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Next space telescope comes into focus

Friday, November 25, 2016 2:02
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(Before It's News)

Thought Experiments

NASA administrator Charles Bolden (centre) and senior project scientist John Mather (right) answer questions about the James Webb Space Telescope (rear) at NASA's Goddard Space Flight Center in Greenbelt, Md. (Postmedia wire service)

Unless you have been living in a cave, you probably have seen pictures from space originating from the Hubble Space Telescope.

Launched in 1990 at a cost of $2.5 billion US, the Hubble has been orbiting about 550 kilometres above the Earth, taking spectacular pictures of the universe. A defective mirror that made the Hubble slightly out of focus threatened the mission, which was saved by a heroic spacewalk that fixed the vision of the myopic telescope.

It is from Hubble that most people have their picture of what the universe is like.

Hubble brought us images of distant nebulae and galaxies, and detailed views of our solar system. Using the space shuttle, Hubble was upgraded with newer computers and sensors, and kept in tip-top shape.

However, Hubble is showing its age. The instrument’s lifespan now is limited to the amount of fuel on board and the mechanical condition of its systems.

For some time, scientists have been planning for the “next generation” of space telescopes. They have just completed the assembly of the new James Webb Space Telescope, which is on track to be launched in October 2018. Named after the second administrator of NASA, the telescope promises to revolutionize astronomy in a way not seen since the launch of the Hubble.

The Webb differs from Hubble. First, the primary mirror, the device that collects the light, is bigger. Hubble sports a mirror that is 2.4 metres in diameter. The Webb has 18 mirror segments that together give a clear aperture of 25 square metres and a diameter of about 6.5 metres. As well, the Hubble is designed to capture visible light, whereas the Webb is optimized to collect infrared light.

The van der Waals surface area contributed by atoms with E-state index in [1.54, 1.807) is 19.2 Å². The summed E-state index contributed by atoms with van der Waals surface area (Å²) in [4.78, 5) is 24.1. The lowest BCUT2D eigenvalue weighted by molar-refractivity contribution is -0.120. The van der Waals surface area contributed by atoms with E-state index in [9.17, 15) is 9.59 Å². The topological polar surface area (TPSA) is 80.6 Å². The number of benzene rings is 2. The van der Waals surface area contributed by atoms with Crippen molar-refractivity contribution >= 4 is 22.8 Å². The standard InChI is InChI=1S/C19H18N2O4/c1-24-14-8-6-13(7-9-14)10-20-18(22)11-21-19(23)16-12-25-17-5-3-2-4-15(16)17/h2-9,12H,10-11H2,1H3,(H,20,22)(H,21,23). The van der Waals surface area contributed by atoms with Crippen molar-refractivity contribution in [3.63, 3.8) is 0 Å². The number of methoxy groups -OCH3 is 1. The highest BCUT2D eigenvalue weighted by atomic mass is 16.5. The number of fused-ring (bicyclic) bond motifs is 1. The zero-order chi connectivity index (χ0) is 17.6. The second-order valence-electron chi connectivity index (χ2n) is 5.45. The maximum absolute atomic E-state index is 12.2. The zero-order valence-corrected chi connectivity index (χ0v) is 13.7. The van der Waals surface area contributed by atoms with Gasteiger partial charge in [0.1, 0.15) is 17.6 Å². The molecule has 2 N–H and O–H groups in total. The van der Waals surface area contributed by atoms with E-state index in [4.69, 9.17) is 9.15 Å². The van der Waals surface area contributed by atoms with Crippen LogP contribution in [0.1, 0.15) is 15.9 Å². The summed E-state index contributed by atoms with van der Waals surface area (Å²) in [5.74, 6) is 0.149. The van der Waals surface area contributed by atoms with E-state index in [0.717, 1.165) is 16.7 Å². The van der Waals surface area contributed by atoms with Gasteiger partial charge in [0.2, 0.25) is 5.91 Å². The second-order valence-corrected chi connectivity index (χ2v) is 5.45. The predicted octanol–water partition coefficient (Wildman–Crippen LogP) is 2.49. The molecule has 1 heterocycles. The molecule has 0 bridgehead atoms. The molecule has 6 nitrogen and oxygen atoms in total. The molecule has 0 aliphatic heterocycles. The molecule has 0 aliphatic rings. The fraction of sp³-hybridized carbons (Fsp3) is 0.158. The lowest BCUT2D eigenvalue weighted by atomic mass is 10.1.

Infrared light is what we can sense as heat and has interesting properties that make it useful for doing science. Infrared light can penetrate dust and gas in our Milky Way galaxy and across the universe to give us a look at structures whose view is blocked by this dust and gas. The JWST will give us a look back to almost the beginning of the universe, helping us understand the structure of the Milky Way.

This new window on the universe will help us understand what happened to the universe over the past 13.5 billion years of galactic evolution. It will give us unprecedented looks at the earliest formation of galaxies.

Another benefit will be understanding how stars are born and die. Stars are formed in giant dust and gas clouds where they form planetary systems. They live and then die, often in huge explosions that spread dust and gas throughout space. This spreads the material for the formation of new stars and newer planetary systems. For the first time, we will get a window into that process.

Now that we have found hundreds of planets surrounding other stars than our own, we can use the Webb to learn more about the formation, orbits and even the atmospheres of these planets. This will help us in finding planets that might contain life.

Closer to home, the telescope will be used to study our solar system. With its unprecedented resolution, the Webb will be able to measure trace elements in planetary atmospheres and give us a better picture of the seasonal variations of weather on planets, such as Mars. It also will be able to get much more detailed views of small asteroids and minor planets to give us a better understanding of how our solar system evolved.

Unlike Hubble, the JWST will not orbit the Earth, but will be one million miles away in a parking orbit between the Earth and sun. This means that it is too far away to be serviced from Earth.

So, the telescope must have a much greater ability to troubleshoot itself and a great deal of redundancy to compensate for hardware failure. Space is an unforgiving environment and it is very hard on anything that must function out there. Temperatures cold enough to freeze most gasses in the shade and scorching heat on the sunward facing side of the telescope play havoc with sensitive components. This telescope must be built tough.

The Webb promises to herald a new era of space-based astronomy. I cannot wait to see the first pictures from this new telescope.

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